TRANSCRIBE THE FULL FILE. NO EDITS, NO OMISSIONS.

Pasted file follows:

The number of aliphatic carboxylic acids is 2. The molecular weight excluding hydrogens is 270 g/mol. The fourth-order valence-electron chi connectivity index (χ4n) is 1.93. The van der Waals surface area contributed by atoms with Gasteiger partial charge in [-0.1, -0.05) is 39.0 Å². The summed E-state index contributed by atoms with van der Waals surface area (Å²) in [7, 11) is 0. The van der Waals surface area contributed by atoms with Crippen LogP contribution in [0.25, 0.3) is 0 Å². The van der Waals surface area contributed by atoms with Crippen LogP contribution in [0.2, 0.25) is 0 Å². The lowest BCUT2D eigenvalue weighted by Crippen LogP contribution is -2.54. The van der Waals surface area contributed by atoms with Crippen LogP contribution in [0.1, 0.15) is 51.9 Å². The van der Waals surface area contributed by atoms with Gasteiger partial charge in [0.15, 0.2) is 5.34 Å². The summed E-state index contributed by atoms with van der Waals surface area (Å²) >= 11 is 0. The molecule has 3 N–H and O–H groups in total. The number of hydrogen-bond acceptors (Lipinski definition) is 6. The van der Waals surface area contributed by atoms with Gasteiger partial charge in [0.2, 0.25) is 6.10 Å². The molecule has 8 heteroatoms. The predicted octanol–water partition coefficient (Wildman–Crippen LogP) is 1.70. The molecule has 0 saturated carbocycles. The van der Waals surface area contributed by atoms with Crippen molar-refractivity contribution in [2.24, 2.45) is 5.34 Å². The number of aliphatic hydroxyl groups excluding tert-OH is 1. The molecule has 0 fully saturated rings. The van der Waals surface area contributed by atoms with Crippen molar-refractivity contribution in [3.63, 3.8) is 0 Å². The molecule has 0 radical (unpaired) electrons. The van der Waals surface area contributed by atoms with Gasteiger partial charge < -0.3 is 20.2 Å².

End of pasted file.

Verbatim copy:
The number of aliphatic carboxylic acids is 2. The molecular weight excluding hydrogens is 270 g/mol. The fourth-order valence-electron chi connectivity index (χ4n) is 1.93. The van der Waals surface area contributed by atoms with Gasteiger partial charge in [-0.1, -0.05) is 39.0 Å². The summed E-state index contributed by atoms with van der Waals surface area (Å²) in [7, 11) is 0. The van der Waals surface area contributed by atoms with Crippen LogP contribution in [0.25, 0.3) is 0 Å². The van der Waals surface area contributed by atoms with Crippen LogP contribution in [0.2, 0.25) is 0 Å². The lowest BCUT2D eigenvalue weighted by Crippen LogP contribution is -2.54. The van der Waals surface area contributed by atoms with Crippen LogP contribution in [0.1, 0.15) is 51.9 Å². The van der Waals surface area contributed by atoms with Gasteiger partial charge in [0.15, 0.2) is 5.34 Å². The summed E-state index contributed by atoms with van der Waals surface area (Å²) >= 11 is 0. The molecule has 3 N–H and O–H groups in total. The number of hydrogen-bond acceptors (Lipinski definition) is 6. The van der Waals surface area contributed by atoms with Gasteiger partial charge in [0.2, 0.25) is 6.10 Å². The molecule has 8 heteroatoms. The predicted octanol–water partition coefficient (Wildman–Crippen LogP) is 1.70. The molecule has 0 saturated carbocycles. The van der Waals surface area contributed by atoms with Crippen molar-refractivity contribution in [2.24, 2.45) is 5.34 Å². The number of aliphatic hydroxyl groups excluding tert-OH is 1. The molecule has 0 fully saturated rings. The van der Waals surface area contributed by atoms with Crippen molar-refractivity contribution in [3.63, 3.8) is 0 Å². The molecule has 0 radical (unpaired) electrons. The van der Waals surface area contributed by atoms with Gasteiger partial charge < -0.3 is 20.2 Å².